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Friday Oct 06, 2017

Cape Town's R1bn sale of Clifton property slammed

The City of Cape Town has confirmed that it has disposed of a Clifton property, sold for just over R1 billion, without requiring successful bidders to be BEE-compliant.

The City had announced the awarding of the tender to K2015298271 South Africa (Pty) Ltd for about 16 hectares, of which 5ha had been made available for the development.

Mayco member for transport and urban development Brett Herron said the Preferential Procurement Regulations (2011) pertaining to the Preferential Procurement Policy Framework Act (5 of 2000) were not applicable for the sale and letting of assets.

"In instances where assets are sold or leased by means of advertised competitive bids or written price quotations or by auctions, the award must be made to the highest bidder," said Herron.

He said despite these regulations the City had used the preferential points system in some of its property tenders.

"In the case of the Clifton tender, the objective is to maximise the monetary value of the property to provide funds for the upgrading and the improvement of the environment and to create a fund for a near inner-city housing project," said Herron.

But the Camps Bay and Clifton Ratepayers Association (CBCRA) has criticised the City's public participation process as a "sham".

CBCRA chairperson Chris Willemse said they had suggested from the start that this precious piece of land be treated with great care to ensure its environmental and rich heritage value be preserved.

"We have always maintained that the public participation process conducted by the City was mostly a sham and reviewable by a court of law. We received many very sensible proposals from leading architects, which involve limited development but provide great environmental value to the precinct while retaining the ethos of the Maidens Cove area. The City has completely ignored such proposals," said Willemse.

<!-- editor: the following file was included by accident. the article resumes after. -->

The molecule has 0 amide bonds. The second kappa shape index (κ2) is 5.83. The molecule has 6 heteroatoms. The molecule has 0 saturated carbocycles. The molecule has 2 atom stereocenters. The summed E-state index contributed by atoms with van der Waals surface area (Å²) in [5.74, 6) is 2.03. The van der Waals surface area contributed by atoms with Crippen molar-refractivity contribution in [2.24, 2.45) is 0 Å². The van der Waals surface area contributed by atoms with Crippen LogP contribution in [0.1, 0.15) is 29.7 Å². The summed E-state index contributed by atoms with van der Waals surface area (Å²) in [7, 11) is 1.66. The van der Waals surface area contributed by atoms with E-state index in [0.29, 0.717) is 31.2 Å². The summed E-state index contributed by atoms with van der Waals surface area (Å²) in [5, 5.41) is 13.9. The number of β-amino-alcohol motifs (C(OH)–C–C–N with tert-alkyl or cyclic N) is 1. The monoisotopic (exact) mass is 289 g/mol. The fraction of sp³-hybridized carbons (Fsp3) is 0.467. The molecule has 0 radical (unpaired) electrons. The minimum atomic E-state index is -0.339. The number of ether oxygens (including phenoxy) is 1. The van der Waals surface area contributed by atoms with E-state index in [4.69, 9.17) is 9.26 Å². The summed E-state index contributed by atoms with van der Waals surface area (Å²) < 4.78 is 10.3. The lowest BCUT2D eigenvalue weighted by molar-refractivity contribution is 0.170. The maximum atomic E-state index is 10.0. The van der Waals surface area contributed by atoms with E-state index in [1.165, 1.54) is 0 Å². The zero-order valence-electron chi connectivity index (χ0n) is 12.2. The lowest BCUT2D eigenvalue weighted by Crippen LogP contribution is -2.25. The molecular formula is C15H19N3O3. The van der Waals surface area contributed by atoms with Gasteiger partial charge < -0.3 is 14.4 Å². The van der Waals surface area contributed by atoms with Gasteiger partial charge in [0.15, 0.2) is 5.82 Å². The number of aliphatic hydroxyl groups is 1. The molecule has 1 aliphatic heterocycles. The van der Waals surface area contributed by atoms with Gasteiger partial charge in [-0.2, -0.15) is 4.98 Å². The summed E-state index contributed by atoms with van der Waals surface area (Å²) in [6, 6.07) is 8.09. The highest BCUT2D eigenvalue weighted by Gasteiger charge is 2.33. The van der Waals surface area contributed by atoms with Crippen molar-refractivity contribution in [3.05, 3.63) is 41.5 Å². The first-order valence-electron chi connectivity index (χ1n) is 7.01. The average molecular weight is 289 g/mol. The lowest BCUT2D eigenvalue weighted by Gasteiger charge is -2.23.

The proposed development will improve public access to the beach, ocean and recreational facilities as well as protect the natural vegetation and enhance the local and international tourism potential.

Herron said the City would allocate at least 10% of the financial offer to affordable and inclusionary housing on land in the inner city.

Willemse said, on reviewing the tender documents, it appeared as if the 10% would be raised on a portion of the offer and only realise about R20m, far from the R100m sum impression created by the City.

Greater Cape Town Civic Alliance Deputy chairperson Len Swimmer said: "We have always voiced our objections to the public participation process and this was merely the City ticking boxes. A democratic space has effectively been closed down."

Activist organisation assisting Reclaim the City's Ndifuna Ukwazi said: "If Clifton Precinct is suitable for development, then it is suitable for the development of affordable housing."

Cape Times

 
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